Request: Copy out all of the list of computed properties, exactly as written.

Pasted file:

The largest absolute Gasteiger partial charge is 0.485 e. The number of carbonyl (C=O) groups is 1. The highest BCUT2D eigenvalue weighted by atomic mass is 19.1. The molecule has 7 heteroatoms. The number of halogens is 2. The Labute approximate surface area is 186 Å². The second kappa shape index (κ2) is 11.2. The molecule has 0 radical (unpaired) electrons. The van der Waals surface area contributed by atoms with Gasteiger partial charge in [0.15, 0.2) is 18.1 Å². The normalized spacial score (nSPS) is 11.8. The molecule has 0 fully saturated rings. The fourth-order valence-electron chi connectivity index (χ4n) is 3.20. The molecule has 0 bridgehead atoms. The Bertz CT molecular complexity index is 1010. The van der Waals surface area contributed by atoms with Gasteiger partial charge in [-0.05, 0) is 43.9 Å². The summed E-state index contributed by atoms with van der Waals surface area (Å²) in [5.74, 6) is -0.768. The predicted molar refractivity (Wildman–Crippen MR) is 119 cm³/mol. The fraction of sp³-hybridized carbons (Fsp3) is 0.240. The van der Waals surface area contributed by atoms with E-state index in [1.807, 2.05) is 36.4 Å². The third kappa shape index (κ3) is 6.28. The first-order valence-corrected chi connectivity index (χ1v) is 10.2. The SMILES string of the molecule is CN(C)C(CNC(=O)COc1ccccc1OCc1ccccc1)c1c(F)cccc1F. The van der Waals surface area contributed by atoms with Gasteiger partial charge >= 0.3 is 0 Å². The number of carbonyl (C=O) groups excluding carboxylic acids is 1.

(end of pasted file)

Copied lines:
The largest absolute Gasteiger partial charge is 0.485 e. The number of carbonyl (C=O) groups is 1. The highest BCUT2D eigenvalue weighted by atomic mass is 19.1. The molecule has 7 heteroatoms. The number of halogens is 2. The Labute approximate surface area is 186 Å². The second kappa shape index (κ2) is 11.2. The molecule has 0 radical (unpaired) electrons. The van der Waals surface area contributed by atoms with Gasteiger partial charge in [0.15, 0.2) is 18.1 Å². The normalized spacial score (nSPS) is 11.8. The molecule has 0 fully saturated rings. The fourth-order valence-electron chi connectivity index (χ4n) is 3.20. The molecule has 0 bridgehead atoms. The Bertz CT molecular complexity index is 1010. The van der Waals surface area contributed by atoms with Gasteiger partial charge in [-0.05, 0) is 43.9 Å². The summed E-state index contributed by atoms with van der Waals surface area (Å²) in [5.74, 6) is -0.768. The predicted molar refractivity (Wildman–Crippen MR) is 119 cm³/mol. The fraction of sp³-hybridized carbons (Fsp3) is 0.240. The van der Waals surface area contributed by atoms with E-state index in [1.807, 2.05) is 36.4 Å². The third kappa shape index (κ3) is 6.28. The first-order valence-corrected chi connectivity index (χ1v) is 10.2. The SMILES string of the molecule is CN(C)C(CNC(=O)COc1ccccc1OCc1ccccc1)c1c(F)cccc1F. The van der Waals surface area contributed by atoms with Gasteiger partial charge >= 0.3 is 0 Å². The number of carbonyl (C=O) groups excluding carboxylic acids is 1.